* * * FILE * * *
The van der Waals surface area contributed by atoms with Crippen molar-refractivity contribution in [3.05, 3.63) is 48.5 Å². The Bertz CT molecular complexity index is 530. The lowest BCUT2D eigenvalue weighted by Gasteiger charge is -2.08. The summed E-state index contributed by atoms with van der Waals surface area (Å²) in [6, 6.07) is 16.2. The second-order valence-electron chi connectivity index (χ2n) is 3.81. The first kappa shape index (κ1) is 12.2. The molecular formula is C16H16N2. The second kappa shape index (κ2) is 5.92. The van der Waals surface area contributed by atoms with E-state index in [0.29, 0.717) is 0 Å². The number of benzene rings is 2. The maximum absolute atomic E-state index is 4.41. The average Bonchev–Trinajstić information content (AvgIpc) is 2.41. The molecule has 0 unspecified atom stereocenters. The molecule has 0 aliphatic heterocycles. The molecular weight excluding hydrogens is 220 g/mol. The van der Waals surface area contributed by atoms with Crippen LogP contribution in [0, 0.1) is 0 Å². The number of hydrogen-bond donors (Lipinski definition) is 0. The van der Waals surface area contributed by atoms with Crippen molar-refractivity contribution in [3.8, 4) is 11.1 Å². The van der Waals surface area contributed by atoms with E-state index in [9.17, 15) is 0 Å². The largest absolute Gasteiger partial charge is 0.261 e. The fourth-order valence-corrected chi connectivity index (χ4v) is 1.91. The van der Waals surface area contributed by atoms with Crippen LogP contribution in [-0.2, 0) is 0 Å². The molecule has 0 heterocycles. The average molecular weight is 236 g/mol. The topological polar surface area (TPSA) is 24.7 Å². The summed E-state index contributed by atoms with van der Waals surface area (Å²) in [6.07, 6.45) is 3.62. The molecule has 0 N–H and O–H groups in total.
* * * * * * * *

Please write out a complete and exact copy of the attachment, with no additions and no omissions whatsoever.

The van der Waals surface area contributed by atoms with Crippen molar-refractivity contribution in [3.05, 3.63) is 48.5 Å². The Bertz CT molecular complexity index is 530. The lowest BCUT2D eigenvalue weighted by Gasteiger charge is -2.08. The summed E-state index contributed by atoms with van der Waals surface area (Å²) in [6, 6.07) is 16.2. The second-order valence-electron chi connectivity index (χ2n) is 3.81. The first kappa shape index (κ1) is 12.2. The molecular formula is C16H16N2. The second kappa shape index (κ2) is 5.92. The van der Waals surface area contributed by atoms with E-state index in [0.29, 0.717) is 0 Å². The number of benzene rings is 2. The maximum absolute atomic E-state index is 4.41. The average Bonchev–Trinajstić information content (AvgIpc) is 2.41. The molecule has 0 unspecified atom stereocenters. The molecule has 0 aliphatic heterocycles. The molecular weight excluding hydrogens is 220 g/mol. The van der Waals surface area contributed by atoms with Crippen LogP contribution in [0, 0.1) is 0 Å². The number of hydrogen-bond donors (Lipinski definition) is 0. The van der Waals surface area contributed by atoms with Crippen molar-refractivity contribution in [3.8, 4) is 11.1 Å². The van der Waals surface area contributed by atoms with E-state index in [9.17, 15) is 0 Å². The largest absolute Gasteiger partial charge is 0.261 e. The fourth-order valence-corrected chi connectivity index (χ4v) is 1.91. The van der Waals surface area contributed by atoms with Crippen LogP contribution in [-0.2, 0) is 0 Å². The molecule has 0 heterocycles. The average molecular weight is 236 g/mol. The topological polar surface area (TPSA) is 24.7 Å². The summed E-state index contributed by atoms with van der Waals surface area (Å²) in [6.07, 6.45) is 3.62. The molecule has 0 N–H and O–H groups in total.